Quantum Physics for 7 Year Olds
May 24, 2016
In this lighthearted talk Dominic Walliman gives us four guiding principles for easy science communication and unravels the myth that quantum physics is difficult to understand, it’s all in how it’s explained.
1. Start off in the right place. Everyone has a different background, everyone has a different set of knowledge …
2. Don’t go too far down the rabbit hole.
3. Clarity beats accuracy
4. Explain what you think is cool
Dark and difficult times lie ahead. Soon we must all face the choice between what is right and what is easy.
A. P. W. B. Dumbledore
Harry Potter and the Goblet of Fire
4. Thinking with External Representations
Autor: David Kirsh
Verlag: Springer International Publishing
Erschienen in: Cognition Beyond the Brain, 2017
Why do people create extra representations to help them make sense of situations, diagrams, illustrations, instructions and problems? The obvious explanation—external representations save internal memory and computation —is only part of the story. I discuss seven ways external representations enhance cognitive power: …
for more on writing therapy:
Michael Shermer: The pattern behind self-deception
pattern detection device: in anterior cingular cortex
Flex your cortex — 7 secrets to turbocharge your brain
Why Single-Tasking Makes You Smarter
By Sandra Bond Chapman, Ph.D.
Forbes. May 8, 2013
Multitasking is a brain drain that exhausts the mind, zaps cognitive resources and, if left unchecked, condemns us to early mental decline and decreased sharpness. Chronic multitaskers also have increased levels of cortisol, the stress hormone, which can damage the memory region of the brain.
… the immediate satisfaction of beeps, dings and buzzes. Each creates an addicting release of dopamine in the brain, which perpetuates the need for speed and ceaseless stimulation, making the cycle more difficult to break.
3 Steps to Single-Tasking:
- Give your brain some down time.
- Focus deeply, without distraction.
- Make a to-do list. Then identify your top two priorities for the day and make sure they are accomplished above all else.
Make Your Brain Smarter (book)
Windows Vista, Windows 7: 50 million lines of code … this is at a level where no one person can comprehend the entirety.
Writing software is tough
- Trial-and-error approach is very inneficient
How High-Frequency Trading Is Changing Wall Street
January 13, 2011
On May 6, 2010, the Dow Jones industrial average dropped hundreds of points in a matter of minutes — and then recovered moments later.
Known as the “flash crash,” the incident sparked congressional hearings as well as an investigation by the Securities and Exchange Commission and the Commodity Futures Trading Commission. The two market regulators later issued a joint report in September blaming a single sale — of $4.1 billion in future contracts — for the nosedive.
On the downsides of computers making investment decisions:
“The downside is they don’t have a smell test. They don’t have the basic common sense that most of the rest of us do. So back in May, for instance, we had this incident known as the flash crash, where the stock market plunged over 500 points in the space of about 5 minutes. And no one really knows why that happened.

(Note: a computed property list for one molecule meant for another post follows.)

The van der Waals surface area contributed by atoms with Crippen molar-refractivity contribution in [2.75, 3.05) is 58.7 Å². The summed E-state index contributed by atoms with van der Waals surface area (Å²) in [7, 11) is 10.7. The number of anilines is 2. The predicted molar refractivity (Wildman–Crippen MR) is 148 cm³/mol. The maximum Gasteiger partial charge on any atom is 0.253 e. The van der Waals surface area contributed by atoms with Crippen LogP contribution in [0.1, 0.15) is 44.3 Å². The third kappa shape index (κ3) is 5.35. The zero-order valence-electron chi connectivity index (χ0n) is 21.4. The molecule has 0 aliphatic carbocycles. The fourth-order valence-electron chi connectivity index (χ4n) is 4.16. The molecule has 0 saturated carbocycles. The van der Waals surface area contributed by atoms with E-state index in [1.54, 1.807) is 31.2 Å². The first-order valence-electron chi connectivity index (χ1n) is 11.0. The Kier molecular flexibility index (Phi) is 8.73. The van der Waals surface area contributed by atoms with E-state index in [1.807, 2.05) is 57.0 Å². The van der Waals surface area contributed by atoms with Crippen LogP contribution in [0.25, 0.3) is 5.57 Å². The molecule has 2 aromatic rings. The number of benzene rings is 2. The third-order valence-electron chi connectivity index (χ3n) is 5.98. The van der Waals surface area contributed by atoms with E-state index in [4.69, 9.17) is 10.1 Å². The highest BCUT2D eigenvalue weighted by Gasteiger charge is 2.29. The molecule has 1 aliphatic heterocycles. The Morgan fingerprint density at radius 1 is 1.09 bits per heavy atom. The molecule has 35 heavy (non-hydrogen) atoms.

No one quite understands the mechanisms — the self-snowballing — which caused all of these computer programs to either pile onto the selling or else to just turn off altogether and to say, ‘This is too volatile; we’re leaving the market.’ What we do know is that there were some crazy trades which happened in those five minutes. We had stocks trading for a penny a share or $100 a share, and no human would do that.
What we think is that, left to their own devices, every so often when you have a highly complex system like this, it can just spin out of control, and it’s hard to know when or how or whether a market is going to spin out of control in that way. Most of the time, computerized trading makes things faster and better and more efficient, but sometimes you get these things called tail events — which you couldn’t ever expect — which can cause quite a lot of chaos.”
Algorithms Take Control of Wall Street
seven key factors, including the judgment of his neural network
“we create more than we can understand”
Big Data and the Rise of Augmented Intelligence
Sean Gourley at TEDxAuckland
Dec 5, 2012
Dr. Sean Gourley is the founder and CTO of Quid. He is a Physicist by training. Sean worked at NASA on self-repairing nano-circuits and is a two-time New Zealand track and field champion. Sean is now based in San Francisco where he is building tools to augment human intelligence.
The top chess players in the world are not humans OR computers, but combinations of humans AND computers. Gourley argues that the world we are living in is too complex for any single human mind to understand and that we need to team up with machines to make better decisions.